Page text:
How to Supercharge Profits on Lenses
By Kayla Groves July 21, 2020
Eyewear sales account for over 60% of an optometric practice’s gross revenue. With those statistics in mind, the doctor must pay careful attention to the cost of goods and maintain profitable margins. Typically, frame buying and lens selection are delegated to the optician or optical staff. The doctor needs to be an active participant in his/her optical and understand the numbers. Remember, if a staff member leaves, you should be able to continue selling quickly. Here are a few tips to help you maximize profits on lenses:
Know your demographics
Knowing your demographics is the most crucial key point in maximizing your profits. It is essential to offer products that your clients want to purchase. You can easily accomplish this with three primary tactics:
1. Research- You should have an in-depth understanding of your demographics. You will need to know your area's median income, average age range, and you should keep a close eye on your competition. What products are they carrying? What products can you sell that will help differentiate your office?
2. Observation- Pay careful attention to your patient's current eyewear. What type of lenses are they currently wearing? Is this a product that you offer? Why or why not?
3. Conversation- Start the discussion in the exam chair. What do you currently like about your lenses? What problems are they experiencing? Do you want more viewing room in your progressive lenses? Do they have issues with glare? These are especially important questions that can open a dialogue and help you recommend the best lenses for your patient.
Consider your manufacturers
I am sure you have heard the saying, "If it's not broke, don't fix it." While this is excellent advice in some situations, it is not appropriate for running an optometry practice. In the optical world, lenses are continually changing, and new product is continuously hitting the market. While big manufacturers can be appealing, it might be in your best interest to purchase from smaller independent manufactures. The international trade fair, Vision Expo East/West, is the perfect place to branch out and research some smaller manufacturers. Reach out to some of your current reps and ask them if they will give you free tickets. Many of your reps can help with the cost of air travel and lodging arrangements. Typically, with newer manufactures, your price will be lower, and due to small volume, your turn around time and quality control will be faster and more efficient. Each year you should evaluate your cost of goods and negotiate pricing with your manufacturers. You would be surprised at what kind of deals they are willing to give you to keep your business.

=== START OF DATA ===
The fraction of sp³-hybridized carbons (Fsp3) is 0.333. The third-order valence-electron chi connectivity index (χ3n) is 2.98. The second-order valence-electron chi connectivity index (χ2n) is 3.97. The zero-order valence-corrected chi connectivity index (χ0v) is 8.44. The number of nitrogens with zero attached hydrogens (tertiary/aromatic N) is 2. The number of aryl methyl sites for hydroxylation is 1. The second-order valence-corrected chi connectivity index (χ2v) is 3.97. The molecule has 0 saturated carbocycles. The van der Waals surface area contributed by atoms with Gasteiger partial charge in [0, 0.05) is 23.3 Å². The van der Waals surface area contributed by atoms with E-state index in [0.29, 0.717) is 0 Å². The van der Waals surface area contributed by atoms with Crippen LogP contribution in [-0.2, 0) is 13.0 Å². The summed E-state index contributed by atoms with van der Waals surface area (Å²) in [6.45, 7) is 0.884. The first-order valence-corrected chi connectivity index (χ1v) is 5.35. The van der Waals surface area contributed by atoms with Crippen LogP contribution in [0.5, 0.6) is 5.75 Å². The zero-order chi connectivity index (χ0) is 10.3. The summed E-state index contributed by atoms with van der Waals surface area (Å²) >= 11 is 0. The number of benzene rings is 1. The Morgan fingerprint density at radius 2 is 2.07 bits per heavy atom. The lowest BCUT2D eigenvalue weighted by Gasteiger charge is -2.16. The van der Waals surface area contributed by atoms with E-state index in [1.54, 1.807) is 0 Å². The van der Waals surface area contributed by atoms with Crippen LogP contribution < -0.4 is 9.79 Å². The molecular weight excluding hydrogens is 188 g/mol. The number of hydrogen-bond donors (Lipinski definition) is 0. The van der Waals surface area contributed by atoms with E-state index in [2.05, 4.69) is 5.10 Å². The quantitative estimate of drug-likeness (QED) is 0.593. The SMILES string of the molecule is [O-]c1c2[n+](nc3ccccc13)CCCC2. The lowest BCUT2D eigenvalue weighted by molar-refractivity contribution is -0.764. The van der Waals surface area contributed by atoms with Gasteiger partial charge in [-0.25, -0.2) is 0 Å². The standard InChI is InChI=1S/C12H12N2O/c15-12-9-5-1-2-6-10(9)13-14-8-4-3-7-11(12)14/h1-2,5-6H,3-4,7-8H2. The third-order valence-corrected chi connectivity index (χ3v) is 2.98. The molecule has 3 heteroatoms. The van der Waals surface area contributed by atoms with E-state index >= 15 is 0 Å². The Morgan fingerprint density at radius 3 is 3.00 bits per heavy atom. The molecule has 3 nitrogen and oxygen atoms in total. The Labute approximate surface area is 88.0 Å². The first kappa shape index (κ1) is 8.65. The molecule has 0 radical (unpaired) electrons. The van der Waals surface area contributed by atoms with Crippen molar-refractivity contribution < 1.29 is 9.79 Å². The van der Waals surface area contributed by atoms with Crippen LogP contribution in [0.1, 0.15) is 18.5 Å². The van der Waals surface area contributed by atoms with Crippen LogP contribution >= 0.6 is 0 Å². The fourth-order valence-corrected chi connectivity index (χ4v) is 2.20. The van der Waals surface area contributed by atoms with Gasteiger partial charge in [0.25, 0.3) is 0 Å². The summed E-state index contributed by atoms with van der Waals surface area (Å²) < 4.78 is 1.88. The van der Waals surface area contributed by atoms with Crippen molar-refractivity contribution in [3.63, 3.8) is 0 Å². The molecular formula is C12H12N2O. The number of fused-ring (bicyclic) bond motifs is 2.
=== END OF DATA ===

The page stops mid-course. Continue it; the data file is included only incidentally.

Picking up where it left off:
Join a buying group
Buying groups can be beneficial, and you should consider joining one. A significant advantage of joining a buying group is that they can negotiate higher discounts than you may be able to. Usually, this discount can be anywhere from 3 to 10 percent, and some offer discounts up to 50 percent. They offer discounts on frame buying, but they also provide discounts on lenses and complete pairs. Also, frame reps and lens reps provide additional rebates on top of current discounts exclusive to certain buying groups. Here are a few top-rated buying groups to join:
1. IDOC- Independent Doctors of Optometric Care
2. PECCA- Professional Eye Care Associates of America
3. PERC- Professional Eyecare Resource Co-Operative
4. RTC- Red Tray Network
While some buying groups are not subject to monthly or annual fees, most require a membership fee that can range from a couple of hundred dollars to a percentage of your sales. You should do competent research and if you decide to join a buying group, make sure that the discounts outweigh the fees. Also, reach out to old classmates, colleagues on Linkedin, network within your state optometry association to get feedback. You can also ask these groups for references. These ECPs will likely offer great insight into what you can expect working with a buying group.
How do you motivate your staff? Do they work on commission or salary? If they do not prosper by making you more money, then why should they do it? It seems logical to expect your employees to do their job, but does that help with their drive? Does it help motivate them enough to sell a second pair? These are questions you will want to ask yourself. If your staff is not provided goals, incentives for specific benchmarks, or commission, you should reconsider your approach. Lead by example and appropriately reward individuals who are helping your bottom-line.
Overall, keeping costs as low as possible will help improve your profits. I encourage the doctor to take an active role in the optical portion of his/her business. Your buyer or seller is not looking at the bottom-line, and if you are actively participating, you can help improve that aspect. Remember, the optical is your top income producer, and it requires the right amount of attention to grow properly.